AS is a form of arthritis that causes inflammation in the joints and ligaments of the spine.4 There is no cure for AS. Symptom management typically includes exercise and medications to help control back pain and inflammation, improve posture and body position, and slow the progression of the disease.4

Download the AS Infographic  

Non-radiographic Axial Spondyloarthritis (nr-axSpA)

nr-axSpA is an inflammatory arthritis and a form of axial spondyloarthritis (axSpA). This condition primarily affects the spine and the joints linking the pelvis and lower spine (sacroiliac joints), but signs and symptoms, including pain, stiffness, and inflammatory bowel disease, can occur in other parts of the body.5

> Download the nr-axSpA Infographic

Rheumatoid Arthritis (RA):

RA is an autoimmune disease that occurs when the immune system mistakenly attacks one’s own body's tissues.6 It can damage a wide variety of body systems, including the skin, eyes, lungs, heart, and blood vessels.6

  • Signs and symptoms of rheumatoid arthritis may include:7,8

    • Tender, warm, swollen joints

    • Joint stiffness that is usually worse in the mornings and after periods of inactivity

    • Fatigue, fever, and loss of appetite

  • Risk factors for RA include:8

    • Age: RA can develop at any time, but the risk for developing it increases with older age.

    • Sex: RA is more common among women, with two to three times as many women as men estimated to be living with the disease.

    • Family history: Having a family member with RA.



  1. Haroon M, Fitzgerald O. Pathogenetic overview of psoriatic disease. J Rheumatol Suppl. 2012 Jul;89:7-10.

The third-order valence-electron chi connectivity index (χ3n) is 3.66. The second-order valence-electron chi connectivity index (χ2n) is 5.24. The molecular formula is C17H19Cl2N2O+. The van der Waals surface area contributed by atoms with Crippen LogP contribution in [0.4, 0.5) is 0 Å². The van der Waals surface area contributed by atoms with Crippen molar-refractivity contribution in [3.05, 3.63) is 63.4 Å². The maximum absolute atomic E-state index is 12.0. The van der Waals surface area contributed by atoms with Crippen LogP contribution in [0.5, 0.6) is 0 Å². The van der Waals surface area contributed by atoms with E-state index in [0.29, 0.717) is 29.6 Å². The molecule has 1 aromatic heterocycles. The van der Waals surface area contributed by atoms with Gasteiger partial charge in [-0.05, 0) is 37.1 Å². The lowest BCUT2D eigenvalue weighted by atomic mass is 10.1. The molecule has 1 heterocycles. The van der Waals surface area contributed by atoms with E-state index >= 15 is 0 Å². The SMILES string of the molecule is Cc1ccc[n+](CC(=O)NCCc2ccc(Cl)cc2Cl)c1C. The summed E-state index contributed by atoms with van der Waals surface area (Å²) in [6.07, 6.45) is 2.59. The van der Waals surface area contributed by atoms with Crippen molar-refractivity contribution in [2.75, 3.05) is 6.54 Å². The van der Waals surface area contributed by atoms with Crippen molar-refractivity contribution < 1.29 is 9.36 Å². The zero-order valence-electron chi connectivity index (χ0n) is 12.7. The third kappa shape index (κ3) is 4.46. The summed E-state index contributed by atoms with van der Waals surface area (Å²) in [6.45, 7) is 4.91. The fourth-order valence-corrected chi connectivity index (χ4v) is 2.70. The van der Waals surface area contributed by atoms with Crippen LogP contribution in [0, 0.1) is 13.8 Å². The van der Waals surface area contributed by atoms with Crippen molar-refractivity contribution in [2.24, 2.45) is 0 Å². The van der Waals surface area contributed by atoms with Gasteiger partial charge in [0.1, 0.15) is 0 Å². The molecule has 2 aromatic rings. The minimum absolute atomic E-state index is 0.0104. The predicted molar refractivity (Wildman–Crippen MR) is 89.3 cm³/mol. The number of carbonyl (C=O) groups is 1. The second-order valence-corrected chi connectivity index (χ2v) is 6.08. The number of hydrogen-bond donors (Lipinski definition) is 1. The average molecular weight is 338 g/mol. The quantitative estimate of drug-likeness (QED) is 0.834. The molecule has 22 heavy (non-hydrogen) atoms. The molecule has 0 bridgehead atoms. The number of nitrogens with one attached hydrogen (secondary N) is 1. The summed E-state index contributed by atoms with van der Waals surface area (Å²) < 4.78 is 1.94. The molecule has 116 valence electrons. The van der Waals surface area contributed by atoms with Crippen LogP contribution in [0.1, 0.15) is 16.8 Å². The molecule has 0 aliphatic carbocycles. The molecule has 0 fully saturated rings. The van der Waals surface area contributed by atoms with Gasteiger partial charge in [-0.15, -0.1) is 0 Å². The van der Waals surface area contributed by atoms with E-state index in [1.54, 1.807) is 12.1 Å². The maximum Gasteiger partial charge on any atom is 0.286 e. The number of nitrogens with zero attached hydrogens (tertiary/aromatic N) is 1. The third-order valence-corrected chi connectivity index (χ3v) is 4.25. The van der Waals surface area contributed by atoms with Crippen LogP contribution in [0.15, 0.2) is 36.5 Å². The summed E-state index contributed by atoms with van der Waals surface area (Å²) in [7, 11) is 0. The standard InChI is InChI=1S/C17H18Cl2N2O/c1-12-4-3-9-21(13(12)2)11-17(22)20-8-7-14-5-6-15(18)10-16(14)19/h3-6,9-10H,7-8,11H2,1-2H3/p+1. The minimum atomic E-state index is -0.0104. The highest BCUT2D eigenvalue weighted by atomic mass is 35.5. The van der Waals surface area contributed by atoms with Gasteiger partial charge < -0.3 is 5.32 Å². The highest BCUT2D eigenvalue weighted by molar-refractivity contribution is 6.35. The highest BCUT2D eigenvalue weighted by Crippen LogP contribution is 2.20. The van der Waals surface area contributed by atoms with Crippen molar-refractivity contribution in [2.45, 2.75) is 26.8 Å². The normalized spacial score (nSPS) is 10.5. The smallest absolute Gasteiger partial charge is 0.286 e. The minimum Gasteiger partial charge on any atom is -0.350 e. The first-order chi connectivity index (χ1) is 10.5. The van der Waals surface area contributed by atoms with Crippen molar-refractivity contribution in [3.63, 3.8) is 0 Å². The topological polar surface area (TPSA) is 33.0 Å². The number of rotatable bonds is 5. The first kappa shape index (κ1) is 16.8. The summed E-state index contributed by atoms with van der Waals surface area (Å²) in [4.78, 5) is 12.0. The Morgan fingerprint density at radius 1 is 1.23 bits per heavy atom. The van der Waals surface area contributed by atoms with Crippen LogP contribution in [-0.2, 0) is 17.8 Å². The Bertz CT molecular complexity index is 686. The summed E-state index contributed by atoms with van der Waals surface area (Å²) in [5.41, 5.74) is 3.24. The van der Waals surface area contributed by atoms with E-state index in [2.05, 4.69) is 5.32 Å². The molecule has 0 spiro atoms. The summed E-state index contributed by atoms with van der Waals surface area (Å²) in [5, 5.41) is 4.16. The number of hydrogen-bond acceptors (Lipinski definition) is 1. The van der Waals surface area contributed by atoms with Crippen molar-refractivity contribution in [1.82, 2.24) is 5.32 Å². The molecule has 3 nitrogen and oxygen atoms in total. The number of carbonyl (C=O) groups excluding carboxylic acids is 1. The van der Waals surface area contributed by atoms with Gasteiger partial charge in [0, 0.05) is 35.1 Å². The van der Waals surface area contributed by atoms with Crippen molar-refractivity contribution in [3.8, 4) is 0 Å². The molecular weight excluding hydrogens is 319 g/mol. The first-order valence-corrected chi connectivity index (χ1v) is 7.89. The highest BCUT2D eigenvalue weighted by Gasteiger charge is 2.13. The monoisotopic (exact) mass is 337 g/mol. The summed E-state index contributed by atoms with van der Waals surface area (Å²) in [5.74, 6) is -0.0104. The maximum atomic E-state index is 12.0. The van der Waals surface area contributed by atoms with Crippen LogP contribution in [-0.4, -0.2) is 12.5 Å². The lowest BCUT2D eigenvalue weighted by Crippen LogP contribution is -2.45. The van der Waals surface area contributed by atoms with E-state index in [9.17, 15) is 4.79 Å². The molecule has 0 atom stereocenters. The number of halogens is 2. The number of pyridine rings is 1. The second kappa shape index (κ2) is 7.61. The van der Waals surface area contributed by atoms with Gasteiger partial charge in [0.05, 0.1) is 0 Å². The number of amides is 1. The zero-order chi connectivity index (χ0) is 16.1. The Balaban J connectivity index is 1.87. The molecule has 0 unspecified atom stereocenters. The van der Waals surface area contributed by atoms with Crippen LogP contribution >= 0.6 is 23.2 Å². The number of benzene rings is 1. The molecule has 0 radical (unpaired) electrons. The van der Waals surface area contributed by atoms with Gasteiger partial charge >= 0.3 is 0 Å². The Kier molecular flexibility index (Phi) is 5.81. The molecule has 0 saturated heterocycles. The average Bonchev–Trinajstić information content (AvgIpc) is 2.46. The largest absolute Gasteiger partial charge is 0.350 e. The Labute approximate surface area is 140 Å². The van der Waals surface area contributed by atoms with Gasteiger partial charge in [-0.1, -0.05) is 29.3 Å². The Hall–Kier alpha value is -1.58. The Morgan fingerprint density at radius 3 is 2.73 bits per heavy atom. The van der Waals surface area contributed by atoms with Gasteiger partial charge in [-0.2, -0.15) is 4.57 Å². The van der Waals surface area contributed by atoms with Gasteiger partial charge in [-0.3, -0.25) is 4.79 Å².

2. Mayo Clinic. Psoriatic Arthritis Symptoms & Causes. Available at: https://www.mayoclinic.org/diseases-conditions/psoriatic-arthritis/symptoms-causes/syc-20354076. Accessed July 2023.
  3. Krajewska-Włodarczyk, M., Owczarczyk-Saczonek, A., & Placek, W. Fatigue - an underestimated symptom in psoriatic arthritis. Reumatologia. 2017;55(3): 125–130. https://doi.org/10.5114/reum.2017.68911.
  4. National Institute of Arthritis and Musculoskeletal and Skin Diseases. Ankylosing Spondylitis. 2022 Feb. Available at: https://www.niams.nih.gov/health-topics/ankylosing-spondylitis. Accessed July 2023. 
  5. Spondylitis Association of America. Overview of Non-Radiographic Axial Spondyloarthritis (nr-axSpA). Available at: https://spondylitis.org/about-spondylitis/overview-of-spondyloarthritis/non-radiographic-axial-spondyloarthritis-nr-axspa/. Accessed July 2023.
  6. Arthritis.org. Rheumatoid Arthritis: Causes, Symptoms, Treatments and More. Available at https://www.arthritis.org/diseases/rheumatoid-arthritis. Accessed July 2023.
  7. Mayo Clinic. Rheumatoid Arthritis. Available at: https://www.mayoclinic.org/diseases-conditions/rheumatoid-arthritis/symptoms-causes/syc-20353648. Last accessed: September 2023.
  8. National Institute of Arthritis and Musculoskeletal and Skin Diseases. Available at: https://www.niams.nih.gov/health-topics/rheumatoid-arthritis. Last Accessed: September 2023.